In his syndicated Software Integrity Blog, Jonathan Knudsen of Synopsis, recently made a case for why software should be considered critical infrastructure. He points out that the U.S. recognizes 16 sectors of critical infrastructure that are acknowledged crucial to national economic security and public health. Other countries have similar lists. The most important sector, says Knudsen, is Information Technology, as it is at the intersection of the foundations upon which every other sector is built upon. So why, he asks, “do we see a persistent parade of headlines about data loss, system compromise, and failures?”
Knudson points out that software vulnerabilities are an attractive attack vector for hackers as modern systems are extremely complex and fertile ground for exploitable vulnerabilities; cyber-attacks over the Internet provide a degree of anonymity and safety to the attacker; and cyber operations are cheaper and faster than physical operations. In a nut shell, he notes that for cyber attackers, the required effort is low, risks are minimal, and rewards are high.
The white paper notes that an estimated 84% of security breaches exploit vulnerabilities in the code at the application layer, making it a most attractive attack point. To understand the magnitude of vulnerabilities that may exist in code, NIST Fellow Dr. Ron Ross, said that “for an application with 50 million lines of code (LOC), assuming the empirically found rate of 4.9 flaws per 1,000 LOC, the application will have between 2,400 to 12,200 potential security vulnerabilities present at release.”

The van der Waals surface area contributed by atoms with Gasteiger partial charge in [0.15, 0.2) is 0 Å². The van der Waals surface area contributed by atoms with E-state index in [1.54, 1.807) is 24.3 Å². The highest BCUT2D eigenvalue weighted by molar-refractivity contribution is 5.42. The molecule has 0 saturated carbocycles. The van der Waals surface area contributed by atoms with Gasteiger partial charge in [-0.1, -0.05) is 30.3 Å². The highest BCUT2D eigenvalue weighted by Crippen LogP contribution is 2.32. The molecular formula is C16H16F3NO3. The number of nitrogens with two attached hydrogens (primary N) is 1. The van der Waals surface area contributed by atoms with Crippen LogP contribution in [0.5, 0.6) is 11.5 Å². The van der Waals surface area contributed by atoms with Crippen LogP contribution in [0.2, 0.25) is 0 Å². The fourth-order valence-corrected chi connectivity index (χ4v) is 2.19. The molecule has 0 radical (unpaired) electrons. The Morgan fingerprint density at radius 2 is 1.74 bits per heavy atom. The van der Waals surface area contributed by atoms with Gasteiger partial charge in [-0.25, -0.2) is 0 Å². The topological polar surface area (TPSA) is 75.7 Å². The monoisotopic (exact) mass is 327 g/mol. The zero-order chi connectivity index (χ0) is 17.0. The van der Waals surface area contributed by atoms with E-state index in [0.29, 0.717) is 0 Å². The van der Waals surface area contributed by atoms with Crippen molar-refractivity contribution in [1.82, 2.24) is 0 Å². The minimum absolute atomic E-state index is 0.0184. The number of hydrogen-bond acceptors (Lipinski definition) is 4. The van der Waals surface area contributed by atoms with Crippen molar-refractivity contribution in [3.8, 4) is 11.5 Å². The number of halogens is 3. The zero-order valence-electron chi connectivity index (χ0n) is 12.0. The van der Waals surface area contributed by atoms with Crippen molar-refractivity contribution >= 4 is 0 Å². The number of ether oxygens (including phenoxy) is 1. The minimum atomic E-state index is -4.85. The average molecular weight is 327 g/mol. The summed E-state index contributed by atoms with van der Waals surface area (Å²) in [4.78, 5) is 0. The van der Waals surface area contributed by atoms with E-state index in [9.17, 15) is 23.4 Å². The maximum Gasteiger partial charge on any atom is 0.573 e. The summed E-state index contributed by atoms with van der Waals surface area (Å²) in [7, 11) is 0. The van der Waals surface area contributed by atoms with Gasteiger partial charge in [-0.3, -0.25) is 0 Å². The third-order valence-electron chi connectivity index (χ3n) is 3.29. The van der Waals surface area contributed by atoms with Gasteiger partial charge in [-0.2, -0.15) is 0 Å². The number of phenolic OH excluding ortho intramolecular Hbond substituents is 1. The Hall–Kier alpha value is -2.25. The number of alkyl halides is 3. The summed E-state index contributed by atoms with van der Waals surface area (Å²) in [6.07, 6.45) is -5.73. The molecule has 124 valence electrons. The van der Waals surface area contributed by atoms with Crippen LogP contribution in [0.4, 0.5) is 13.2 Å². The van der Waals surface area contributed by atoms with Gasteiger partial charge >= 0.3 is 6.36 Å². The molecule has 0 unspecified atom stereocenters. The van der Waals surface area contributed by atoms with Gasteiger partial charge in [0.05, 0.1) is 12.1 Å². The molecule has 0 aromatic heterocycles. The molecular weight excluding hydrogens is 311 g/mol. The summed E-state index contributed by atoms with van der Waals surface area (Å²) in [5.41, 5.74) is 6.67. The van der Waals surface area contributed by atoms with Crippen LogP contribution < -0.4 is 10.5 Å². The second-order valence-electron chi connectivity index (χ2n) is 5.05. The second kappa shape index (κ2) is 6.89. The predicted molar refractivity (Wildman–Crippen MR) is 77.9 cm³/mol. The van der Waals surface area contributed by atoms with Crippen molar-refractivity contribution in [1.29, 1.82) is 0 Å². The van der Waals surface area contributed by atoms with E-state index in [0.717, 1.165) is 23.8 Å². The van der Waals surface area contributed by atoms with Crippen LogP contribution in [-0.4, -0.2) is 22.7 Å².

These statistics certainly make a case for secure-by-design development principles to minimize potential vulnerabilities in the code and mechanisms to protect the code that’s already out in the field or about to be launched.
Secure by Design is increasingly becoming the mainstream development approach to ensure security and privacy of software systems. In this concept, security is built into the system from the ground up and addresses the cyber protection considerations throughout a system’s lifecycle. This includes security design for the identification, protection, detection, response and recovery capabilities to strengthen the cyber resiliency of the system.
A number of global industry associations and security vendors, like Wibu-Systems, have proposed security standards and software development frameworks, all based on the core security by design foundation. A good software security reference document was released earlier in the year by BSA | The Software Alliance. The report, The BSA Framework for Secure Software: A New Approach to Securing the Software Lifeycle, provides a common organization and structure to capture multiple approaches to software security by identifying standards, guidelines, and practices that can help software development organizations achieve desired security outcomes while accounting for the wide spectrum of intended uses, risk profiles, and technological solutions among software products.
For more information on code protection, take a look at Wibu-Systems CodeMeter Protection Suite, which employs sophisticated encryption mechanisms to protect software from malicious attackers.
Global Marketing Director
Daniela is a marketing veteran who has dedicated more than twenty years of her career to the service of world-leading IT security vendors. Throughout her journey in this field, she has covered executive positions in international sales, product marketing, and product management and acquired comprehensive knowledge of both digital rights management solutions and authentication technologies. Working from the German headquarters of Wibu-Systems, she is currently leading both corporate and channel marketing activities, innovating penetration strategies, and infusing her multinational team with a holistic mindset.